Friday, February 15, 2013
Room 208 (Hynes Convention Center)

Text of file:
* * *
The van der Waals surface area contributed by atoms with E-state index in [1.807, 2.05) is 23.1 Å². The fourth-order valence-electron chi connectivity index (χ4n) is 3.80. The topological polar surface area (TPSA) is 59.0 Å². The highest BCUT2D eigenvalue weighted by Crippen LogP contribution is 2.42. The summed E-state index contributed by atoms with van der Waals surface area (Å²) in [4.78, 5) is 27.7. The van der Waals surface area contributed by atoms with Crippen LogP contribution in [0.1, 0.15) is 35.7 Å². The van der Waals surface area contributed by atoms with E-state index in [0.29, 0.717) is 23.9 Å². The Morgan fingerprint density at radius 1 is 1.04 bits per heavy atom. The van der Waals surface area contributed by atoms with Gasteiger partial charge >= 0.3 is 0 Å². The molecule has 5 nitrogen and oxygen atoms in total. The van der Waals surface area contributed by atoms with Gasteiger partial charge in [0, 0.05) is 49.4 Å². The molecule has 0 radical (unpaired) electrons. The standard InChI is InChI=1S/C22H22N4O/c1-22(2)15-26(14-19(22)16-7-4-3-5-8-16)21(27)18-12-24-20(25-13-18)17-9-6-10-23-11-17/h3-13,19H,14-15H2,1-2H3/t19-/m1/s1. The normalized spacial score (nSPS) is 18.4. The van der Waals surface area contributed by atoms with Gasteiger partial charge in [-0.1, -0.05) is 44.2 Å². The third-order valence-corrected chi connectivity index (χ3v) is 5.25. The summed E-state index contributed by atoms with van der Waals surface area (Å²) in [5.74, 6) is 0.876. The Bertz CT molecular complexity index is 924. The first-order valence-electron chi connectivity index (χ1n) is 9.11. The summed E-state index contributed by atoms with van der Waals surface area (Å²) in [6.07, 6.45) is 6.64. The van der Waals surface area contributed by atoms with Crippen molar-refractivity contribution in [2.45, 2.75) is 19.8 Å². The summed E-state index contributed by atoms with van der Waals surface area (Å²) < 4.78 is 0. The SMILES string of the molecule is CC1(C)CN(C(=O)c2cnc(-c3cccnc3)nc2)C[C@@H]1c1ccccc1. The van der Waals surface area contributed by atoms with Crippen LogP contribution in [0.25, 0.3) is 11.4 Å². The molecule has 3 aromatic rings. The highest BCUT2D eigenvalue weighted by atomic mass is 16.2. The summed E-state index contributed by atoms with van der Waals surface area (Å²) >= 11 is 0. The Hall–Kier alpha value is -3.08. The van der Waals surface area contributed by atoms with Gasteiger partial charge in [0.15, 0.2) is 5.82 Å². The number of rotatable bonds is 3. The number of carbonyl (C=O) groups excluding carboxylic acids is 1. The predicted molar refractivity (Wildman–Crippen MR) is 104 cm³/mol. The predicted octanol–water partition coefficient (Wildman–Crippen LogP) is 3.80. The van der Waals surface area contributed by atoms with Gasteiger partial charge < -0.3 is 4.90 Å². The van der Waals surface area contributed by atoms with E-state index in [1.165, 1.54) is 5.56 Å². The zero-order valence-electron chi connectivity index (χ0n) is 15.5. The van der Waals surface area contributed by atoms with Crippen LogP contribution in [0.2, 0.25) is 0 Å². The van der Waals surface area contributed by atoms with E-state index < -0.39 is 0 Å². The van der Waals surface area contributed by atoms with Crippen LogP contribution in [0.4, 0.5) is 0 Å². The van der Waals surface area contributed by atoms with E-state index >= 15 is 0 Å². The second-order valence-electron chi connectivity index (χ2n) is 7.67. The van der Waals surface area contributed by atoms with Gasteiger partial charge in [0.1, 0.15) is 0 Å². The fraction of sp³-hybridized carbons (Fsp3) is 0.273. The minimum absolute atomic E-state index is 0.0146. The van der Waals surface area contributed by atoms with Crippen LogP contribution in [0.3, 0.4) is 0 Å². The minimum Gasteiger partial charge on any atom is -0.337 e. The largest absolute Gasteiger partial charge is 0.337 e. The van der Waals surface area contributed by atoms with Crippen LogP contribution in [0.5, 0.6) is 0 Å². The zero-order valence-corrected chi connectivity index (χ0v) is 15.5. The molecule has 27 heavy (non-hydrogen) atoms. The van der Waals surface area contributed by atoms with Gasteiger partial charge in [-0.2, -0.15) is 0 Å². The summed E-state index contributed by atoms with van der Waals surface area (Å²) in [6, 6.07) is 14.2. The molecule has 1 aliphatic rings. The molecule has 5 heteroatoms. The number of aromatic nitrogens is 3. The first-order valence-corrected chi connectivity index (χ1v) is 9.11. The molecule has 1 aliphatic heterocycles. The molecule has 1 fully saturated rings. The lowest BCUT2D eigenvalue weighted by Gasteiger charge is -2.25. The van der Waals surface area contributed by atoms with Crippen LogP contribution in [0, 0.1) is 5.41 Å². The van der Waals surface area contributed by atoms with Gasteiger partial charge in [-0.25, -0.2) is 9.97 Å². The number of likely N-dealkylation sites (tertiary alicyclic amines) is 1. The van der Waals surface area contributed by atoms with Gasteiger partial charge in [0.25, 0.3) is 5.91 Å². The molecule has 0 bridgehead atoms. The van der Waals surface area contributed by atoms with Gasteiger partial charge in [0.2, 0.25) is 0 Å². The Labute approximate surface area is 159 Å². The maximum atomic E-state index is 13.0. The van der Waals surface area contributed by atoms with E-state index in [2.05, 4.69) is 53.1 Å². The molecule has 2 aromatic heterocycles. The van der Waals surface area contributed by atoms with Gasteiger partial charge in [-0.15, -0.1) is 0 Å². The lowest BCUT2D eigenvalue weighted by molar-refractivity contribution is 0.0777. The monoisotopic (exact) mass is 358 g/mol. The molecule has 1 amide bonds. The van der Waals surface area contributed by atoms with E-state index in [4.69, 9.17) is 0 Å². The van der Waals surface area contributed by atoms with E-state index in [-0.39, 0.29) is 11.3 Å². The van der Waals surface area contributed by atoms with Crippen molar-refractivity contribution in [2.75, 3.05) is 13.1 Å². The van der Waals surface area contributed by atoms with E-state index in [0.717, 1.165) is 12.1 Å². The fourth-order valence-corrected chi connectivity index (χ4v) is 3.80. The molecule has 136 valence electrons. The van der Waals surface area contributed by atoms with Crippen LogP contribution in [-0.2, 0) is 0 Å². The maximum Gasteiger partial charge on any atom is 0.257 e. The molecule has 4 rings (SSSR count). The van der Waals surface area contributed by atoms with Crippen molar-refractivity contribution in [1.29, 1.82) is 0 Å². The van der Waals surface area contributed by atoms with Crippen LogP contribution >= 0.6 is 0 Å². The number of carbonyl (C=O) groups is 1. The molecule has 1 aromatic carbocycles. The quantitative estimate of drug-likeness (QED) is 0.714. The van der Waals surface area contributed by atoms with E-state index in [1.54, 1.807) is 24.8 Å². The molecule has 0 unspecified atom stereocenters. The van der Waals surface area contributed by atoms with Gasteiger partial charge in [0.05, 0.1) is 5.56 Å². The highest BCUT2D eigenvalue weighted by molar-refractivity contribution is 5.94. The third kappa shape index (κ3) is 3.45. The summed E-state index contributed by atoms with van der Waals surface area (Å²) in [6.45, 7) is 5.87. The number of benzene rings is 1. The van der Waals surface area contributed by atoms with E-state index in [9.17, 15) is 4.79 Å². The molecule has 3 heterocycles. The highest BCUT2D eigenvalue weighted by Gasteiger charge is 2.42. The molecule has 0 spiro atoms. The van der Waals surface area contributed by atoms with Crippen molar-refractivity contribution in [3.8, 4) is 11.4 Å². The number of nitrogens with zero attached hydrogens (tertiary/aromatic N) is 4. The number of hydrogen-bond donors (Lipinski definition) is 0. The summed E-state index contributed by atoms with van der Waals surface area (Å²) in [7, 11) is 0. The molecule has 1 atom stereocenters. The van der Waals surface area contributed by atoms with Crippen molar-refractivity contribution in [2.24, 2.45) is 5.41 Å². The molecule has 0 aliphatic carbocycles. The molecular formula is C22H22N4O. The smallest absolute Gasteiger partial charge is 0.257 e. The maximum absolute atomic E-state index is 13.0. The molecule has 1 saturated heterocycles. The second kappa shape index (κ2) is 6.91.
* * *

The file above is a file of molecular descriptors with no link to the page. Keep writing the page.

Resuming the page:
UK research undertaken by higher education institutions and research institutes can be funded by the government, charities or commercial organisations - the outcomes of that research therefore may be reported and monitored in different ways, depending on who has commissioned or paid for the activity. However, there are in place specific national mechanisms which aim to collect comprehensive and consistent evidence for the measurement of performance and impact of the research activity undertaken by publically funded universities. An increasing focus on demonstrating the economic and social impact of research and the approaches adopted will be explored in this talk. For example the assessment of research impact has now formally been included within the 2014 national Research Evaluation Framework (REF) run through the Higher Education Funding Councils in the UK. The reaction of the researchers themselves to the inclusion of impact was interesting and they expressed their concerns through a petition to the office of the Prime Minister and published articles arguing against the proposed emphasis on impact within the REF. The results of the REF will inform a major stream of public research funding for the following four years and therefore is of critical importance to the UK higher education research community. I will also explore the extent to which research impact is a specific feature of the national Research Councils’ UK grant application and reporting requirements, including a recently developed online information service to capture impact. The government has called for a new comprehensive public information resource about research and this is currently under construction through the Research Councils UK (RCUK) as a mechanism for discovering and providing evidence of research and impact. In addition there is an established survey to collect data about Higher Education Business and Community Interaction (HEBCI) across all universities, undertaken by the Higher Education Statistics Agency. The results demonstrate the way in which collaborations in research and innovation create further opportunities for economic and social impact. The presentation will provide a UK review of these emerging approaches to the UK evidence base for economic and social impact within the international context of the seminar.